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Thread: Compiler Benchmarks Of GCC, LLVM-GCC, DragonEgg, Clang

  1. #1
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    Default Compiler Benchmarks Of GCC, LLVM-GCC, DragonEgg, Clang

    Phoronix: Compiler Benchmarks Of GCC, LLVM-GCC, DragonEgg, Clang

    LLVM 2.8 was released last month with the Clang compiler having feature-complete C++ support, enhancements to the DragonEgg GCC plug-in, a near feature-complete alternative to libstdc++, a drop-in system assembler, ARM code-generation improvements, and many other changes. With there being great interest in the Low-Level Virtual Machine, we have conducted a large LLVM-focused compiler comparison at Phoronix of GCC with versions 4.2.1 through 4.6-20101030, GCC 4.5.1 using the DragonEgg 2.8 plug-in, LLVM-GCC with LLVM 2.8 and GCC 4.2, and lastly with Clang on LLVM 2.8.

    http://www.phoronix.com/vr.php?view=15422

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    What happened there at graphics magic tests? Do the newer gccs utilize OpenMP that much better?

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    While LLVM/Clang is not yet decisively faster than GCC, it is continuing to make great progress and does boast a different feature-set and focus from the GNU Compiler Collection.
    this template footer found in nearly every phoronix article, sounds like "please disregard this article, it's going to be obsolete soon"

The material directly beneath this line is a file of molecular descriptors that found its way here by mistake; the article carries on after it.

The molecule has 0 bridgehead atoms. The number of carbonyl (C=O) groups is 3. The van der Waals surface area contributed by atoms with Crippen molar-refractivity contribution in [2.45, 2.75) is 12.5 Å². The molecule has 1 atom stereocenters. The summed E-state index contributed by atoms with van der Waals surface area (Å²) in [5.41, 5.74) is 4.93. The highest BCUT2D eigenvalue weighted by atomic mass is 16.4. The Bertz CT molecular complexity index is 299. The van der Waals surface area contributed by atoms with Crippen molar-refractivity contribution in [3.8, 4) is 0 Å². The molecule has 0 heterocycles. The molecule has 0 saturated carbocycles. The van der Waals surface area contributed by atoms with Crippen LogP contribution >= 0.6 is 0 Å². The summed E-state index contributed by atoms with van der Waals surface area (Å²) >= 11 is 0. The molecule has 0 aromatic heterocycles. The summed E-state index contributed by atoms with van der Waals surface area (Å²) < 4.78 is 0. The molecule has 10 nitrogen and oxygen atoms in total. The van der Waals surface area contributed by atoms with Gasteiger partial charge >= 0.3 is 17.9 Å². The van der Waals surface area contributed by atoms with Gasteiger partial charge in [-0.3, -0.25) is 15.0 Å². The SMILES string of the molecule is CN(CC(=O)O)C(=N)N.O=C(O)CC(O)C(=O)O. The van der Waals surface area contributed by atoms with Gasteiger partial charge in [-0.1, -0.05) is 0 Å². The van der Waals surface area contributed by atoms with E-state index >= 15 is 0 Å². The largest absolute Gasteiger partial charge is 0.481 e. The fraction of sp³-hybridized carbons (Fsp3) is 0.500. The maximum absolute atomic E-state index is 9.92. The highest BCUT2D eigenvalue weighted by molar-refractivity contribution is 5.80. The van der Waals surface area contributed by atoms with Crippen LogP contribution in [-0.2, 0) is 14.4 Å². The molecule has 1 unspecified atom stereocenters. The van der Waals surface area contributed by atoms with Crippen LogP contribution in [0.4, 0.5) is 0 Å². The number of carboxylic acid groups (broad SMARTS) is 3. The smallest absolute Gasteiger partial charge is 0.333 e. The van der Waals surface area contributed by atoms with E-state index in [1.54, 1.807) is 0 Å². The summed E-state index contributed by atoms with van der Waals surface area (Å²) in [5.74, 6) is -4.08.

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    quite nice.
    it seems llvm likes c-ray but no chess.
    what id like to see now is a linux kernel (compiled with these different compilers) performance benchmark.

    a thing that bothers me aswell is the fact that there are being "regressions found" on intel cpu whereas there is a huge performance improvement on AMD (or vice versa). maybe one should take this into account when looking for regressions. as far as i remember there have only been benchmarks with intel hardware...
    and as the graphs show there really are some interesting splits in performance with different hardware

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    Quote Originally Posted by jakubo View Post
    quite nice.
    it seems llvm likes c-ray but no chess.
    what id like to see now is a linux kernel (compiled with these different compilers) performance benchmark.
    Last I heard, can't be done with llvm.

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    Sorry, that was ambiguous. As in, Linux kernel compiling can't be done with llvm.

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    I may have missed it but what optimizations were used for these tests (especially for gcc)?

    Code:
    -march=native -mtune=native -fomit-frame-pointer -O3
    More, less?

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    -mtune=native is redundant if you're using -march=native.
    -fomit-frame-pointer breaks debuggability in x86.
    -O3 has bugs and might slow down run-time in many cases.

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    Good article, nice graphs and happy bday!

    I'd bet with time that LLVM using compilers will catch up to GCC in the rest of the tests.

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    What compiler flags were used to build each package? These benchmarks are out of context without that information.

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